Joseph B. Atkins, a North Carolina native, is a veteran journalist and writer who teaches journalism at the University of Mississippi. As a youth, he worked in the tobacco fields and textile mills that he has described in his writing. After service in Vietnam as a soldier, he lived and studied in Munich, Germany, before beginning his career in journalism. He worked at newspapers across the South and as a congressional correspondent in Washington, D.C. His writing has appeared in Alfred Hitchcock Mystery Magazine, The Oxford American, USA Today, Atlanta Journal-Constitution, Baltimore Sun, and the Guadalajara (Mexico) Reporter. His novella, Crossed Roads, was a finalist in the Pirate’s Alley Fiction Awards in New Orleans.
About his book, Casey’s Last Chance:
Set in the South in the early days of the civil rights struggle in 1960, Casey’s Last Chance is a hardboiled crime novel that tells the story of small-time hustler Casey Eubanks, on the run after a violent argument with his girlfriend Orella leaves his cousin dead. A crony sets him up with a big operator in Memphis, Max Duren, a shadowy former Nazi with a wide financial network. Duren hires Casey to do a hit on labor organizer Ala Gadomska, who’s stirring up trouble at a nearby Duren-owned mill. Things go wrong, and now Casey’s on the run from Duren’s goons as well as the law. Enter reporter Martin Wolfe, who tries to recruit Casey to join him and FBI agent Hardy Beecher in a plan to bring Duren down. Casey steals Wolfe’s car and returns home to Orella, where a bloody shootout with a Duren goon convinces him to join Wolfe and Beecher. It’s Casey’s last chance. Off the three go across the South to execute a plan that may miraculously work or more likely blow up in their faces.
Were you an avid reader as a child? What type of books did you enjoy reading?
My awakening as a reader and future writer came in the eighth grade, when my English teacher, Mr. Bill Watson, opened up a new world to me with his tales of Edgar Allan Poe, Jack London and other great writers. I went home each day to pen horrible Poe imitations but resolved then and there to be a writer. From those earliest readings, I went on to Dostoevsky, Jack Kerouac, and later A.J. Liebling, Dorothy Day, and Southern gothic writers like Flannery O’Connor and Erskine Caldwell. Eventually I found my way to the hardboiled school of Raymond Chandler, Dashiell Hammett, James Cain, and Cornell Woolrich, and it was those writers who helped me find a voice that was my own. They write from the real world, a bit of the reporter in them even as they write fiction, and there’s also a social consciousness, subtle, not overstated but there nonetheless. That appealed to me tremendously.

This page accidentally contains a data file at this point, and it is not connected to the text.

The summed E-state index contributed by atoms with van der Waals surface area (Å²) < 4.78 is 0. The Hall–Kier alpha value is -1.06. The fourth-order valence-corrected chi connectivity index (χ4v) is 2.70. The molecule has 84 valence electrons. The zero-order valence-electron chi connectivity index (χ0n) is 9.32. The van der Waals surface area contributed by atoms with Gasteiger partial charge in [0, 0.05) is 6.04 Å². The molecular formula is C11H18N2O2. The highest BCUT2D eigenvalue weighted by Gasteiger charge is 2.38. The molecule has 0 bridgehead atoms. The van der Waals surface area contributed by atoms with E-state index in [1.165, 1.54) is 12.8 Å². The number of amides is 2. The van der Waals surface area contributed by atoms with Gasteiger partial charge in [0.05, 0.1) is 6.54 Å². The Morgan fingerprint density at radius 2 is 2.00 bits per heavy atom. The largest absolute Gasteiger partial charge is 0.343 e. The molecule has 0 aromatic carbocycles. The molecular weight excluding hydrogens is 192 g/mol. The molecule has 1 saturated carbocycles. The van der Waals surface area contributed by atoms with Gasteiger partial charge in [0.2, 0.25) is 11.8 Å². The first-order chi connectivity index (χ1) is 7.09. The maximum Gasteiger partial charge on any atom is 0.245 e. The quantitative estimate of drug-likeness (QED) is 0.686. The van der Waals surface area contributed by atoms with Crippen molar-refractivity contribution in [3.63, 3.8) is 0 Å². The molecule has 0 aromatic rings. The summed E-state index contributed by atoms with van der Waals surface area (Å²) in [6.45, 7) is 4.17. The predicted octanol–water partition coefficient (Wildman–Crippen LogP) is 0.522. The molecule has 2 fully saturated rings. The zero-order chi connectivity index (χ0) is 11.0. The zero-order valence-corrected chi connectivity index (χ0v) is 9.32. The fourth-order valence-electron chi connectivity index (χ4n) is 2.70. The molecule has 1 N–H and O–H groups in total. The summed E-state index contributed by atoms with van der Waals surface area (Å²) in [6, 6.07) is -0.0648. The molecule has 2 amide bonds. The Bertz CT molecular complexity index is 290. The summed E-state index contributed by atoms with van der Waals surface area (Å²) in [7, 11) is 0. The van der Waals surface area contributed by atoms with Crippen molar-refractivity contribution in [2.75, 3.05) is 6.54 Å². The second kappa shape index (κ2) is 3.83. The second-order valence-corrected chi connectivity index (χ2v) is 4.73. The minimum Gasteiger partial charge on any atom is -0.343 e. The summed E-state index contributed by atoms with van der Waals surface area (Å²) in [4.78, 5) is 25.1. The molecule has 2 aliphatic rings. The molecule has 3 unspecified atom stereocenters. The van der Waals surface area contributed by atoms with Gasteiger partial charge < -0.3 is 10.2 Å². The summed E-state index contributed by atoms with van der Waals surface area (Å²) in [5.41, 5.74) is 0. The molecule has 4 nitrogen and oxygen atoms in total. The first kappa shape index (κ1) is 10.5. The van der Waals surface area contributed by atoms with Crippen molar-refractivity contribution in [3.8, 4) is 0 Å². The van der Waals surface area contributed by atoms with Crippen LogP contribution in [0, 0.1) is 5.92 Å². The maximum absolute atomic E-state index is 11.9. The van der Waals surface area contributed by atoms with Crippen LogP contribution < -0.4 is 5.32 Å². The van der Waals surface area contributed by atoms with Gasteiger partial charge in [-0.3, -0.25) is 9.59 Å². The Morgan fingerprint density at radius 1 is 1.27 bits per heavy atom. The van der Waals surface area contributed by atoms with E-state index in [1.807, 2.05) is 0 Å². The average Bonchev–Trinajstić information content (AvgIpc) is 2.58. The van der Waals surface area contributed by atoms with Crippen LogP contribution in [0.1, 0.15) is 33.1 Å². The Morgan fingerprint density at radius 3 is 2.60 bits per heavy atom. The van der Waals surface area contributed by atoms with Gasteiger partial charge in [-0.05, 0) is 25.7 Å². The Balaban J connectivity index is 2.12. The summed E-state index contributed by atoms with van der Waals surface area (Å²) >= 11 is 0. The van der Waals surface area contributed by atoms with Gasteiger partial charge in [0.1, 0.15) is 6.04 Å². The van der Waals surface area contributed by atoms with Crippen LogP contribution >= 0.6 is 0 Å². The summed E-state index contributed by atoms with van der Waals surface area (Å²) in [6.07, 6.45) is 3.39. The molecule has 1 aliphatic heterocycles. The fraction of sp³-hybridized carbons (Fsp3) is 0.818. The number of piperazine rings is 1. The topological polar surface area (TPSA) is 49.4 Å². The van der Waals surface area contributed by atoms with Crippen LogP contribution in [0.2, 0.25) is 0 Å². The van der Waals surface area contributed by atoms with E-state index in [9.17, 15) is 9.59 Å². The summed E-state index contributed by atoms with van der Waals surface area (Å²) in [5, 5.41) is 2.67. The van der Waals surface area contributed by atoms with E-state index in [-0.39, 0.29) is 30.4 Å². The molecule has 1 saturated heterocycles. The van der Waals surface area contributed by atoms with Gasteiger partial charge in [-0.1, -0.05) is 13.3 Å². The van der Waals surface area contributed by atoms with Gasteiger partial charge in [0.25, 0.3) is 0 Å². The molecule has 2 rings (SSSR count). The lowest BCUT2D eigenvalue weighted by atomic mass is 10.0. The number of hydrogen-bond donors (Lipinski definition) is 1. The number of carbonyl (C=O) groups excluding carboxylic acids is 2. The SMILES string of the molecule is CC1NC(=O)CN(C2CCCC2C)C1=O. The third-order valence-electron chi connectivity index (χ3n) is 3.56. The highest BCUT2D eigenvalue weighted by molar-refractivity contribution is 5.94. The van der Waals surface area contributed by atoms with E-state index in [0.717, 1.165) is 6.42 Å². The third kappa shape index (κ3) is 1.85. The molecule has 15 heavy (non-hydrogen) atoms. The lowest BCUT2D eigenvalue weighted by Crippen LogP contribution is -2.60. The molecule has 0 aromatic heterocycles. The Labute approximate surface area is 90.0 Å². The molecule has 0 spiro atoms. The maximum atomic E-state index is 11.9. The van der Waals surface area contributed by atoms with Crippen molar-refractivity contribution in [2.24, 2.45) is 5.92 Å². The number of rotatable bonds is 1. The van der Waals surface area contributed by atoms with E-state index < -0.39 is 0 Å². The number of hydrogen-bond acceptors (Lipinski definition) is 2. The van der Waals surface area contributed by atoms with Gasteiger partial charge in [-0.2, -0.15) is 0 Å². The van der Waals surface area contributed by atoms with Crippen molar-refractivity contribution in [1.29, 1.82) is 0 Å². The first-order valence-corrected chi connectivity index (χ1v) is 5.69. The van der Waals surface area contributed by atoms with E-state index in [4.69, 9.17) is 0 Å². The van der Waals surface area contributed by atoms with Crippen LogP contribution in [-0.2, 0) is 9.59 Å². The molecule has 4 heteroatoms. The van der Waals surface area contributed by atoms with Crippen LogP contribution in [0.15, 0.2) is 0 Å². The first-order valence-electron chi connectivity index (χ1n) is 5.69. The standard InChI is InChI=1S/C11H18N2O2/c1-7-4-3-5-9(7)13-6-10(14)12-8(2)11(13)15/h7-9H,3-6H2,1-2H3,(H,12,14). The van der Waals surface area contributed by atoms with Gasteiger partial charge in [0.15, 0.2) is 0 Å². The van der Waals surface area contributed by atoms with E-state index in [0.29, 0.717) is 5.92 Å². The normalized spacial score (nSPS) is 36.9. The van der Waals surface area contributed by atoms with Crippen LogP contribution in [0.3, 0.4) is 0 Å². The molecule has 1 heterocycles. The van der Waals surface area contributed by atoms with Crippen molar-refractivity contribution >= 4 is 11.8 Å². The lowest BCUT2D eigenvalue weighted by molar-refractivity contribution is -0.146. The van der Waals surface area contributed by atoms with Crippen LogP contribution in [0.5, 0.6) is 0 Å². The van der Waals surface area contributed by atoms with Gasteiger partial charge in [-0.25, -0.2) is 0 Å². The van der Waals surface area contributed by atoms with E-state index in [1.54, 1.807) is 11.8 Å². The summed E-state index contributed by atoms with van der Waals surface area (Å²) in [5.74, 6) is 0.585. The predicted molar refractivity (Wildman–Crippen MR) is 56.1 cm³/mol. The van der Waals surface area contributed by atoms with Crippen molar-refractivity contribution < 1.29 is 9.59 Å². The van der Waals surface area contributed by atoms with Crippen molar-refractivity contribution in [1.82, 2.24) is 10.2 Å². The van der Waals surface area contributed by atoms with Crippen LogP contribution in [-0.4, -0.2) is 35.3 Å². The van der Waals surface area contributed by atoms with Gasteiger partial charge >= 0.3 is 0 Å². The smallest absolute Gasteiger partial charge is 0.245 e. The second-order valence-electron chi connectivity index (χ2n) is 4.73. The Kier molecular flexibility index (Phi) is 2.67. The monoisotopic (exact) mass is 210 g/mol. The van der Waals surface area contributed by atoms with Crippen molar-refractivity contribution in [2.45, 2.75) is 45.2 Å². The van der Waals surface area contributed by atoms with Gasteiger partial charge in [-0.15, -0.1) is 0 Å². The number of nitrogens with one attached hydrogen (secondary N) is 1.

How would you describe your creative process while writing this book? Was it stream-of-consciousness writing, or did you first write an outline?
As a veteran journalist, I don’t wait around for the muse to inspire me. I try to look at writing very practically. This is my work, and I’ve got to be disciplined about it, get words down on paper, and be conscious of deadlines, even if they’re self-imposed. Ideas come out of the very process of writing, of course, but also while you’re taking a shower, shaving, driving to your day job, or in the middle of the night, which is why I keep a pen and notepad by my bed. I write in the morning, edit in the afternoon, and typically mull it over with a glass of bourbon in the evening. I have a 300-to-400-page notebook (it’s longer than my novel) that I used extensively in putting Casey’s Last Chance together. It includes roughly sketched chapter outlines, short biographies of all major characters, with telling details about them, hand-drawn maps of significant locations, lists of pertinent historical dates and facts, clipped photos of real people who I think looked like my characters, other notes, jottings, reminders, daily schedules, etc. Someday I’m sure it will be in the Smithsonian Institute!
I wrote an earlier unpublished novel that included several of the characters from this book—Casey Eubanks, Orella Weicker, Clyde Point—and I wanted to see what more life had in store for them. That earlier novel was in essence a prequel to Casey’s Last Chance. In Casey’s character there’s an element of a real-life person who was the black sheep of the Atkins family, a man in and out of trouble—and prison—most of his life. A family member told me of his sad end, how he’d come home after all his dissolute years but was turned out by relatives and put on a bus to a distant city. Soon after he got there, he died of a heart attack while walking down a street. Our relatives had to pool resources to pay for a grave and headstone. An inverted version of the prodigal son! In writing this book, I wanted to wrestle some with that story. I wanted to see whether someone ever gets beyond redemption. I also wanted to depict how forces outside of ourselves sometimes affect our fates as well, and they, as much as any individual evil, need to be exposed.